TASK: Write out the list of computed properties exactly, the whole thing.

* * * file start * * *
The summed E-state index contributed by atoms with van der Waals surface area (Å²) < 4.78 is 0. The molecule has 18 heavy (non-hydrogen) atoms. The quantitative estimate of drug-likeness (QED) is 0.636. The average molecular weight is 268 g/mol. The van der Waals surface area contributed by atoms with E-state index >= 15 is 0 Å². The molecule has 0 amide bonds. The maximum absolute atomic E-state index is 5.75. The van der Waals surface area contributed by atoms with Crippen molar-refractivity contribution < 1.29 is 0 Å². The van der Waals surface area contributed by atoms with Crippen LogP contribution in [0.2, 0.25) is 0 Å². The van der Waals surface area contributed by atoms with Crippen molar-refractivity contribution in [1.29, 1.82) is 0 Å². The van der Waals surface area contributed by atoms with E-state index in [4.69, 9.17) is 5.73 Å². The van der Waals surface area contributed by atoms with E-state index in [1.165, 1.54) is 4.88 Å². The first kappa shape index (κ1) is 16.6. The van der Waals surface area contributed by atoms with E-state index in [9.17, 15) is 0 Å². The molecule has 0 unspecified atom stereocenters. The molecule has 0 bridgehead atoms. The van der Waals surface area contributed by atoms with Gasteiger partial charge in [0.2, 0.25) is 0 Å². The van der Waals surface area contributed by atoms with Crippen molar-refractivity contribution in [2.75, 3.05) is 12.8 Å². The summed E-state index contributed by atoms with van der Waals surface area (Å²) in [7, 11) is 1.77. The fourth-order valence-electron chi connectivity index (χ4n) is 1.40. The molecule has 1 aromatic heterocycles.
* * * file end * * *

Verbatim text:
The summed E-state index contributed by atoms with van der Waals surface area (Å²) < 4.78 is 0. The molecule has 18 heavy (non-hydrogen) atoms. The quantitative estimate of drug-likeness (QED) is 0.636. The average molecular weight is 268 g/mol. The van der Waals surface area contributed by atoms with E-state index >= 15 is 0 Å². The molecule has 0 amide bonds. The maximum absolute atomic E-state index is 5.75. The van der Waals surface area contributed by atoms with Crippen molar-refractivity contribution < 1.29 is 0 Å². The van der Waals surface area contributed by atoms with Crippen LogP contribution in [0.2, 0.25) is 0 Å². The van der Waals surface area contributed by atoms with Crippen molar-refractivity contribution in [1.29, 1.82) is 0 Å². The van der Waals surface area contributed by atoms with E-state index in [4.69, 9.17) is 5.73 Å². The van der Waals surface area contributed by atoms with E-state index in [1.165, 1.54) is 4.88 Å². The first kappa shape index (κ1) is 16.6. The van der Waals surface area contributed by atoms with E-state index in [9.17, 15) is 0 Å². The molecule has 0 unspecified atom stereocenters. The molecule has 0 bridgehead atoms. The van der Waals surface area contributed by atoms with Gasteiger partial charge in [0.2, 0.25) is 0 Å². The van der Waals surface area contributed by atoms with Crippen molar-refractivity contribution in [2.75, 3.05) is 12.8 Å². The summed E-state index contributed by atoms with van der Waals surface area (Å²) in [7, 11) is 1.77. The fourth-order valence-electron chi connectivity index (χ4n) is 1.40. The molecule has 1 aromatic heterocycles.